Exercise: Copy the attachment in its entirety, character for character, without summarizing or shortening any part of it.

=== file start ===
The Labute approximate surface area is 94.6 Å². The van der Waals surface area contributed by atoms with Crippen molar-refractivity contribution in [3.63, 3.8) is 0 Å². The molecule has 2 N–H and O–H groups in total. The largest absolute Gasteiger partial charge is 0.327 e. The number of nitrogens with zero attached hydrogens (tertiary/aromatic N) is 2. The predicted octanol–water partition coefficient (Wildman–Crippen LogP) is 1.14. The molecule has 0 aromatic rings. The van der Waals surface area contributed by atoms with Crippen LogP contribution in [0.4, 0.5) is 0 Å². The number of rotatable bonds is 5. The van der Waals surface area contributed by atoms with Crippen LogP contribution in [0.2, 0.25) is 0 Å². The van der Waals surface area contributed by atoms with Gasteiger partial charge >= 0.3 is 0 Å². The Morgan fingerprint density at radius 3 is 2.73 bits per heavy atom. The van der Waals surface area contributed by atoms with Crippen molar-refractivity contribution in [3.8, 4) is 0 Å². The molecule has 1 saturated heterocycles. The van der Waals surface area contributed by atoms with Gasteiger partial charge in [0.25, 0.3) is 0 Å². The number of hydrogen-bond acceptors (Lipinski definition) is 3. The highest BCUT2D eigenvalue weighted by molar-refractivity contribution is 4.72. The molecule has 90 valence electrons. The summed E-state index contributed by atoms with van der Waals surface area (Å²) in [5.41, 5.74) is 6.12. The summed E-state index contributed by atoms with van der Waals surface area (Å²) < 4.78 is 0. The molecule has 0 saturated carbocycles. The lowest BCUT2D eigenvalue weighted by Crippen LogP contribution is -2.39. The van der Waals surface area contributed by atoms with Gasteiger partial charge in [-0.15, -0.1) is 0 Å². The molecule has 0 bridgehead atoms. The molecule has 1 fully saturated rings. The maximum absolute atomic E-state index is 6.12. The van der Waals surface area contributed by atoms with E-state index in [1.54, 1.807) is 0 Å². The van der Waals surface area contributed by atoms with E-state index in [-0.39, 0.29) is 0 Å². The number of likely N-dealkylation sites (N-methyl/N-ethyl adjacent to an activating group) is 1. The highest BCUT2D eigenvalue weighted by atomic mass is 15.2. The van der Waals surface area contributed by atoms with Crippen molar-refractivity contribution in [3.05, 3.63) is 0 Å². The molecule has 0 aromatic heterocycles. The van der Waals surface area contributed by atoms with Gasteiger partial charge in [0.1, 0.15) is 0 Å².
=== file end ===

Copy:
The Labute approximate surface area is 94.6 Å². The van der Waals surface area contributed by atoms with Crippen molar-refractivity contribution in [3.63, 3.8) is 0 Å². The molecule has 2 N–H and O–H groups in total. The largest absolute Gasteiger partial charge is 0.327 e. The number of nitrogens with zero attached hydrogens (tertiary/aromatic N) is 2. The predicted octanol–water partition coefficient (Wildman–Crippen LogP) is 1.14. The molecule has 0 aromatic rings. The van der Waals surface area contributed by atoms with Crippen LogP contribution in [0.4, 0.5) is 0 Å². The number of rotatable bonds is 5. The van der Waals surface area contributed by atoms with Crippen LogP contribution in [0.2, 0.25) is 0 Å². The van der Waals surface area contributed by atoms with Gasteiger partial charge >= 0.3 is 0 Å². The Morgan fingerprint density at radius 3 is 2.73 bits per heavy atom. The van der Waals surface area contributed by atoms with Crippen molar-refractivity contribution in [3.8, 4) is 0 Å². The molecule has 1 saturated heterocycles. The van der Waals surface area contributed by atoms with Gasteiger partial charge in [0.25, 0.3) is 0 Å². The number of hydrogen-bond acceptors (Lipinski definition) is 3. The highest BCUT2D eigenvalue weighted by molar-refractivity contribution is 4.72. The molecule has 90 valence electrons. The summed E-state index contributed by atoms with van der Waals surface area (Å²) in [5.41, 5.74) is 6.12. The summed E-state index contributed by atoms with van der Waals surface area (Å²) < 4.78 is 0. The molecule has 0 saturated carbocycles. The lowest BCUT2D eigenvalue weighted by Crippen LogP contribution is -2.39. The van der Waals surface area contributed by atoms with Gasteiger partial charge in [-0.15, -0.1) is 0 Å². The molecule has 0 bridgehead atoms. The molecule has 1 fully saturated rings. The maximum absolute atomic E-state index is 6.12. The van der Waals surface area contributed by atoms with E-state index in [1.54, 1.807) is 0 Å². The van der Waals surface area contributed by atoms with E-state index in [-0.39, 0.29) is 0 Å². The number of likely N-dealkylation sites (N-methyl/N-ethyl adjacent to an activating group) is 1. The highest BCUT2D eigenvalue weighted by atomic mass is 15.2. The van der Waals surface area contributed by atoms with Crippen molar-refractivity contribution in [3.05, 3.63) is 0 Å². The molecule has 0 aromatic heterocycles. The van der Waals surface area contributed by atoms with Gasteiger partial charge in [0.1, 0.15) is 0 Å².